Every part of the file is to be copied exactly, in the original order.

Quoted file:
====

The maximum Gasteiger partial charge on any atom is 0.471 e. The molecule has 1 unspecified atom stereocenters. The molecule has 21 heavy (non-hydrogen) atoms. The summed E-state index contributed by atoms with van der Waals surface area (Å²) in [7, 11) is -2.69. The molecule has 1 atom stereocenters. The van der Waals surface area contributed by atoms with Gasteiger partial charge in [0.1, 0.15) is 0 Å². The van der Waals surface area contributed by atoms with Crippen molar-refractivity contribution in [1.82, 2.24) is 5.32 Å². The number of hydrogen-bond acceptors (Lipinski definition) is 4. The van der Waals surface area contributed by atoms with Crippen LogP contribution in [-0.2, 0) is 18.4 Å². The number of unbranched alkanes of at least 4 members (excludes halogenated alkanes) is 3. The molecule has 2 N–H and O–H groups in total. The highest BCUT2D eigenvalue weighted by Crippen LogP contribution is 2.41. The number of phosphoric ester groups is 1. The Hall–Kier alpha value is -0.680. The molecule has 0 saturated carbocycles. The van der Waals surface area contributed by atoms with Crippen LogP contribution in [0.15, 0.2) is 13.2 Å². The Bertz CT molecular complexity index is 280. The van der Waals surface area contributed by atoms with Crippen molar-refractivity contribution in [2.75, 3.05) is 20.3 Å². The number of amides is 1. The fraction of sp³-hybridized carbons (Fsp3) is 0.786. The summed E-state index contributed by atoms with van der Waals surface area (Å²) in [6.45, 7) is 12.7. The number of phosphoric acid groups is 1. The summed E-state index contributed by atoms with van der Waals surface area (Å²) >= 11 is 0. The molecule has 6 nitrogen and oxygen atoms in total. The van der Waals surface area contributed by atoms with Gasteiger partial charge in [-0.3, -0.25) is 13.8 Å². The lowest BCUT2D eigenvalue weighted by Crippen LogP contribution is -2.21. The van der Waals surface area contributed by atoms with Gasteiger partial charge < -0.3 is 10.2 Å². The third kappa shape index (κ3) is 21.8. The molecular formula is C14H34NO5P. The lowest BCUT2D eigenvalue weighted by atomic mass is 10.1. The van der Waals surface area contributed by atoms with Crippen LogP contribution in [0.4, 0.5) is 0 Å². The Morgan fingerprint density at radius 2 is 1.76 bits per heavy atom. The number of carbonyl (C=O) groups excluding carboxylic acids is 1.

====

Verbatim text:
The maximum Gasteiger partial charge on any atom is 0.471 e. The molecule has 1 unspecified atom stereocenters. The molecule has 21 heavy (non-hydrogen) atoms. The summed E-state index contributed by atoms with van der Waals surface area (Å²) in [7, 11) is -2.69. The molecule has 1 atom stereocenters. The van der Waals surface area contributed by atoms with Gasteiger partial charge in [0.1, 0.15) is 0 Å². The van der Waals surface area contributed by atoms with Crippen molar-refractivity contribution in [1.82, 2.24) is 5.32 Å². The number of hydrogen-bond acceptors (Lipinski definition) is 4. The van der Waals surface area contributed by atoms with Crippen LogP contribution in [-0.2, 0) is 18.4 Å². The number of unbranched alkanes of at least 4 members (excludes halogenated alkanes) is 3. The molecule has 2 N–H and O–H groups in total. The highest BCUT2D eigenvalue weighted by Crippen LogP contribution is 2.41. The number of phosphoric ester groups is 1. The Hall–Kier alpha value is -0.680. The molecule has 0 saturated carbocycles. The van der Waals surface area contributed by atoms with Crippen LogP contribution in [0.15, 0.2) is 13.2 Å². The Bertz CT molecular complexity index is 280. The van der Waals surface area contributed by atoms with Crippen molar-refractivity contribution in [2.75, 3.05) is 20.3 Å². The number of amides is 1. The fraction of sp³-hybridized carbons (Fsp3) is 0.786. The summed E-state index contributed by atoms with van der Waals surface area (Å²) in [6.45, 7) is 12.7. The number of phosphoric acid groups is 1. The summed E-state index contributed by atoms with van der Waals surface area (Å²) >= 11 is 0. The molecule has 6 nitrogen and oxygen atoms in total. The van der Waals surface area contributed by atoms with Gasteiger partial charge in [-0.3, -0.25) is 13.8 Å². The lowest BCUT2D eigenvalue weighted by Crippen LogP contribution is -2.21. The van der Waals surface area contributed by atoms with Gasteiger partial charge < -0.3 is 10.2 Å². The third kappa shape index (κ3) is 21.8. The molecular formula is C14H34NO5P. The lowest BCUT2D eigenvalue weighted by atomic mass is 10.1. The van der Waals surface area contributed by atoms with Crippen LogP contribution in [0.4, 0.5) is 0 Å². The Morgan fingerprint density at radius 2 is 1.76 bits per heavy atom. The number of carbonyl (C=O) groups excluding carboxylic acids is 1.